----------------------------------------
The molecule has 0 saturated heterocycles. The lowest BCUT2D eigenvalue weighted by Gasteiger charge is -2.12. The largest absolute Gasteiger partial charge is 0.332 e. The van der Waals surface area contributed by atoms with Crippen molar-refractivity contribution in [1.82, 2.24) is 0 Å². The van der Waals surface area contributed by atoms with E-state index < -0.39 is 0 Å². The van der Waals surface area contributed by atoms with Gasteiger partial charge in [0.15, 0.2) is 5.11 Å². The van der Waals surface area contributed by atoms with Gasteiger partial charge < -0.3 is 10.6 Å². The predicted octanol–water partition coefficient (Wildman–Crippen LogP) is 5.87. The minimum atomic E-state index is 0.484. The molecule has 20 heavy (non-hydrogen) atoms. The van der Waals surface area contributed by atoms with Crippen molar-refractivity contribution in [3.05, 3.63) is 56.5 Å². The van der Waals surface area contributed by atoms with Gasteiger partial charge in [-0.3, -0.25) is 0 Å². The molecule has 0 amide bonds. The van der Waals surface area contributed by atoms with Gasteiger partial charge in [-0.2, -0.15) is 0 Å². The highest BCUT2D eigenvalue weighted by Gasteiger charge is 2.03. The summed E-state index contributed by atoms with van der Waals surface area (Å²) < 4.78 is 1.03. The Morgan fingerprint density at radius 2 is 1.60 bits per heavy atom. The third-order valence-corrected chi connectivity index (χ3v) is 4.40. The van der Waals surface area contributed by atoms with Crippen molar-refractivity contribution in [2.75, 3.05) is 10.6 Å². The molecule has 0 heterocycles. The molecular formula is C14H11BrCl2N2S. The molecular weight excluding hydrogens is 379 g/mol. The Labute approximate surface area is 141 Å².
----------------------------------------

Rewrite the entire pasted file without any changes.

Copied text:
The molecule has 0 saturated heterocycles. The lowest BCUT2D eigenvalue weighted by Gasteiger charge is -2.12. The largest absolute Gasteiger partial charge is 0.332 e. The van der Waals surface area contributed by atoms with Crippen molar-refractivity contribution in [1.82, 2.24) is 0 Å². The van der Waals surface area contributed by atoms with E-state index < -0.39 is 0 Å². The van der Waals surface area contributed by atoms with Gasteiger partial charge in [0.15, 0.2) is 5.11 Å². The van der Waals surface area contributed by atoms with Gasteiger partial charge < -0.3 is 10.6 Å². The predicted octanol–water partition coefficient (Wildman–Crippen LogP) is 5.87. The minimum atomic E-state index is 0.484. The molecule has 20 heavy (non-hydrogen) atoms. The van der Waals surface area contributed by atoms with Crippen molar-refractivity contribution in [3.05, 3.63) is 56.5 Å². The van der Waals surface area contributed by atoms with Gasteiger partial charge in [-0.3, -0.25) is 0 Å². The molecule has 0 amide bonds. The van der Waals surface area contributed by atoms with Gasteiger partial charge in [-0.2, -0.15) is 0 Å². The highest BCUT2D eigenvalue weighted by Gasteiger charge is 2.03. The summed E-state index contributed by atoms with van der Waals surface area (Å²) < 4.78 is 1.03. The Morgan fingerprint density at radius 2 is 1.60 bits per heavy atom. The third-order valence-corrected chi connectivity index (χ3v) is 4.40. The van der Waals surface area contributed by atoms with Crippen molar-refractivity contribution in [2.75, 3.05) is 10.6 Å². The molecule has 0 heterocycles. The molecular formula is C14H11BrCl2N2S. The molecular weight excluding hydrogens is 379 g/mol. The Labute approximate surface area is 141 Å².